Since the spacing between the item and the withdrawal belt 1 from which this item is drawn onto the belt by the suction force depends greatly on the mass of this item, thin lightweight items are attached by suction sooner than large heavy ones. This means that, apart from in the case of very thick and heavy items, the evaluation of the sensor signal has to be integrated since it is not possible to move the conveying belt 5 at a time analogous to that of the item which has just been withdrawn.
A mean value is formed from the sensor signal. It is likewise possible for an analog system to be selected and for the conveying belt 5 to be operated, as far as possible, continuously at a regulated speed. In the case of known withdrawal arrangements, for example approximately 10 . . . 15 items of mail with an average thickness of approximately 2 mm are withdrawn per second. That is to say, with an assumed equal distribution of the items of mail, the stack has to be advanced at an average speed of at least 20 mm/sec. If it is desired to withdraw thicker items, the sum of the thicknesses of the items of mail withdrawn per unit of time has to be assumed as the basis of the drive and control configuration. The decision is to be made as to whether a digital or an analog drive control device is preferred in dependence on the suction-attachment behavior of the items. For example, in the case of withdrawal arrangements for thin sheets, all that is required in some circumstances, if 10–15 sheets are to be withdrawn per second, is for a stack to be advanced at approximately 1 . . . 2.5 mm/sec. It will usually be sufficient here to use a digital drive control device and to set the sensor 7 such that, in the case of an item of mail being spaced apart from the withdrawal belt 1 by approximately 2–4 mm, the threshold value is exceeded and the conveying belt 5 is displaced by a step of between 2–3 mm approximately every 1–2 seconds.
In other application cases, e.g. in the case of items of different thicknesses being separated, it may be advantageous to make use of an analog process and to assign different speeds to different negative-pressure values, and to configure the regulating behavior such that operation can take place with the highest possible level of continuity and with as few start/stops as possible.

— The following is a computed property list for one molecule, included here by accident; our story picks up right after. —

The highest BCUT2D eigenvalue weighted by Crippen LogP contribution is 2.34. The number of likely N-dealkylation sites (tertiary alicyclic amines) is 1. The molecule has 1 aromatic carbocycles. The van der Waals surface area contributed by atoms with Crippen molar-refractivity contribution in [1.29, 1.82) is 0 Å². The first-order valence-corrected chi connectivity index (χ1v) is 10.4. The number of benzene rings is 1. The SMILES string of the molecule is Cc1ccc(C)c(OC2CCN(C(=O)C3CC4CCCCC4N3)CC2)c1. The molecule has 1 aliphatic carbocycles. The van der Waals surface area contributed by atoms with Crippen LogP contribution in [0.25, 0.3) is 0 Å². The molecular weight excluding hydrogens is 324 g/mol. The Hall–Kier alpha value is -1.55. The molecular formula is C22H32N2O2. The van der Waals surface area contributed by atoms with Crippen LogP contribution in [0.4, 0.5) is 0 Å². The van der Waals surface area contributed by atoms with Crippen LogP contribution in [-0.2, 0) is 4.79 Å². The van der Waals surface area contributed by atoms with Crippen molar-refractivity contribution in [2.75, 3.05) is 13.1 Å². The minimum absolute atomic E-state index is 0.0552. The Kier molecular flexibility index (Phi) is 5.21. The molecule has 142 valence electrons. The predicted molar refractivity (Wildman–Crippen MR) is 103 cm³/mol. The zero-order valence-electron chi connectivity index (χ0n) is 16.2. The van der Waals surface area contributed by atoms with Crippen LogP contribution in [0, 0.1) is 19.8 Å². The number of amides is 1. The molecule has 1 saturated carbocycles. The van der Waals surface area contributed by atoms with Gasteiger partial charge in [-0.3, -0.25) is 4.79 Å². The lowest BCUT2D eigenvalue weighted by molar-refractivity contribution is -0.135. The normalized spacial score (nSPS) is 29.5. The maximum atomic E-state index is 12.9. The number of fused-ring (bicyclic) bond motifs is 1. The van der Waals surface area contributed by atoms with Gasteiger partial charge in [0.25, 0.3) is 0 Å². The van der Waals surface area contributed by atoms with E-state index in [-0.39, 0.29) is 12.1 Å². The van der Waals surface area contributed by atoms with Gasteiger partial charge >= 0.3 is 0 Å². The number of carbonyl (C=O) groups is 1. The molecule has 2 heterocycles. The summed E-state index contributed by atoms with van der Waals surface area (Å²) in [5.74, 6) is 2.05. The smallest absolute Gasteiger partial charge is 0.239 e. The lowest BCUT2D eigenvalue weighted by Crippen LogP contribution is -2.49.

It may likewise be advantageous, for certain applications in which items of vastly different heights are processed, for a plurality of suction chambers each with a sensor to be arranged one above the other in order for the position of the item in relation to the withdrawal unit to be detected precisely. This makes it possible to react adequately to the respective type of inclined positioning of high items. Furthermore, it is also possible for flat items which only cover one suction chamber to be processed in a mix with high items which cover a plurality of suction chambers, in that the heights of the items are measured and, in the case of items which, on account of their height, do not cover over all the suction heads, the negative pressures of the suction heads which are only partially covered over, if at all, are not evaluated.
The apparatus described has the advantage over known solutions that the stack-advancement function no longer has any mechanical elements, levers/springs.
The size factor which is necessary for measurement no longer adversely affects the process which is to be controlled. Instead of the two displacement/force sensors described in the prior art, just one sensor is now necessary.
The solution is thus less expensive, more straightforward and easier to maintain than that of the prior art.
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|1||DATABASE WPI, Derwent Publications Ltd., London, GB; An 2001-568307.|
|2||Derwent Abstract DE 19612567 C2, Apr. 29, 1999, Siemens AG.|
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|Citing Patent||Filing date||Publication date||Applicant||Title|
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|U.S. Classification||271/108, 271/104, 271/258.01|
|International Classification||B65H1/14, B65H3/08, B65H3/12|
|Cooperative Classification||B65H2515/342, B65H2301/321, B65H2701/1916, B65H2513/40, B65H1/14|
|Jun 14, 2004||AS||Assignment|
Owner name: SIEMENS AKTIENGESELLSCHAFT, GERMANY
Free format text: ASSIGNMENT OF ASSIGNORS INTEREST;ASSIGNORS:GROEGOR, ERICH;OBIER, GERHARD;SCHERERZ, HOLGER;REEL/FRAME:015456/0204;SIGNING DATES FROM 20040204 TO 20040211
|Feb 9, 2010||FPAY||Fee payment|
Year of fee payment: 4
|May 2, 2014||REMI||Maintenance fee reminder mailed|
|Sep 19, 2014||LAPS||Lapse for failure to pay maintenance fees|
|Nov 11, 2014||FP||Expired due to failure to pay maintenance fee|
Effective date: 20140919